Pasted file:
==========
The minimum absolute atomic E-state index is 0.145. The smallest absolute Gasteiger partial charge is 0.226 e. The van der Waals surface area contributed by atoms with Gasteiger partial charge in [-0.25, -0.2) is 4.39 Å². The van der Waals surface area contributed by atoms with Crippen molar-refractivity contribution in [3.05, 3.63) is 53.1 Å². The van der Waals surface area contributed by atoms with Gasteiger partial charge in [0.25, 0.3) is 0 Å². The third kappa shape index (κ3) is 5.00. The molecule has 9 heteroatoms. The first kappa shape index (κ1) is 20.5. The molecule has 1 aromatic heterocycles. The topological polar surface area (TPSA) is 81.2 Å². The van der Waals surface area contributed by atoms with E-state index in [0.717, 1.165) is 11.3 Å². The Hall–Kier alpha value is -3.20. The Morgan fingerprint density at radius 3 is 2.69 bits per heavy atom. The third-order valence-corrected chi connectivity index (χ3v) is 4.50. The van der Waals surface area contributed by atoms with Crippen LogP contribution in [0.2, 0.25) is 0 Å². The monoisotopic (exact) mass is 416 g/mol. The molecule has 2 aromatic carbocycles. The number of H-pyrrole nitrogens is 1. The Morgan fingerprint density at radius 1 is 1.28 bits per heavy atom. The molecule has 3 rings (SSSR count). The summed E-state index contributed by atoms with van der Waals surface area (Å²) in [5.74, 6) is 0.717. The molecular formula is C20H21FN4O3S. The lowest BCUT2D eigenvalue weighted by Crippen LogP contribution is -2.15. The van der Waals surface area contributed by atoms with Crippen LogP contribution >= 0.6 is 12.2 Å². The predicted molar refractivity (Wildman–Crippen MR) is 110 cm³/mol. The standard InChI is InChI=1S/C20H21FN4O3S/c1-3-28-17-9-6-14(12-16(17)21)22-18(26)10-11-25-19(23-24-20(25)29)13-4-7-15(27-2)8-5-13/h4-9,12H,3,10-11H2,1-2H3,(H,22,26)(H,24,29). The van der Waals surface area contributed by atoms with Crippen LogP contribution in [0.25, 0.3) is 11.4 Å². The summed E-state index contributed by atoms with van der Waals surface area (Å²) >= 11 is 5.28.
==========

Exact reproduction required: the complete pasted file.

The minimum absolute atomic E-state index is 0.145. The smallest absolute Gasteiger partial charge is 0.226 e. The van der Waals surface area contributed by atoms with Gasteiger partial charge in [-0.25, -0.2) is 4.39 Å². The van der Waals surface area contributed by atoms with Crippen molar-refractivity contribution in [3.05, 3.63) is 53.1 Å². The van der Waals surface area contributed by atoms with Gasteiger partial charge in [0.25, 0.3) is 0 Å². The third kappa shape index (κ3) is 5.00. The molecule has 9 heteroatoms. The first kappa shape index (κ1) is 20.5. The molecule has 1 aromatic heterocycles. The topological polar surface area (TPSA) is 81.2 Å². The van der Waals surface area contributed by atoms with E-state index in [0.717, 1.165) is 11.3 Å². The Hall–Kier alpha value is -3.20. The Morgan fingerprint density at radius 3 is 2.69 bits per heavy atom. The third-order valence-corrected chi connectivity index (χ3v) is 4.50. The van der Waals surface area contributed by atoms with Crippen LogP contribution in [0.2, 0.25) is 0 Å². The monoisotopic (exact) mass is 416 g/mol. The molecule has 2 aromatic carbocycles. The number of H-pyrrole nitrogens is 1. The Morgan fingerprint density at radius 1 is 1.28 bits per heavy atom. The molecule has 3 rings (SSSR count). The summed E-state index contributed by atoms with van der Waals surface area (Å²) in [5.74, 6) is 0.717. The molecular formula is C20H21FN4O3S. The lowest BCUT2D eigenvalue weighted by Crippen LogP contribution is -2.15. The van der Waals surface area contributed by atoms with Crippen LogP contribution >= 0.6 is 12.2 Å². The predicted molar refractivity (Wildman–Crippen MR) is 110 cm³/mol. The standard InChI is InChI=1S/C20H21FN4O3S/c1-3-28-17-9-6-14(12-16(17)21)22-18(26)10-11-25-19(23-24-20(25)29)13-4-7-15(27-2)8-5-13/h4-9,12H,3,10-11H2,1-2H3,(H,22,26)(H,24,29). The van der Waals surface area contributed by atoms with Crippen LogP contribution in [0.25, 0.3) is 11.4 Å². The summed E-state index contributed by atoms with van der Waals surface area (Å²) >= 11 is 5.28.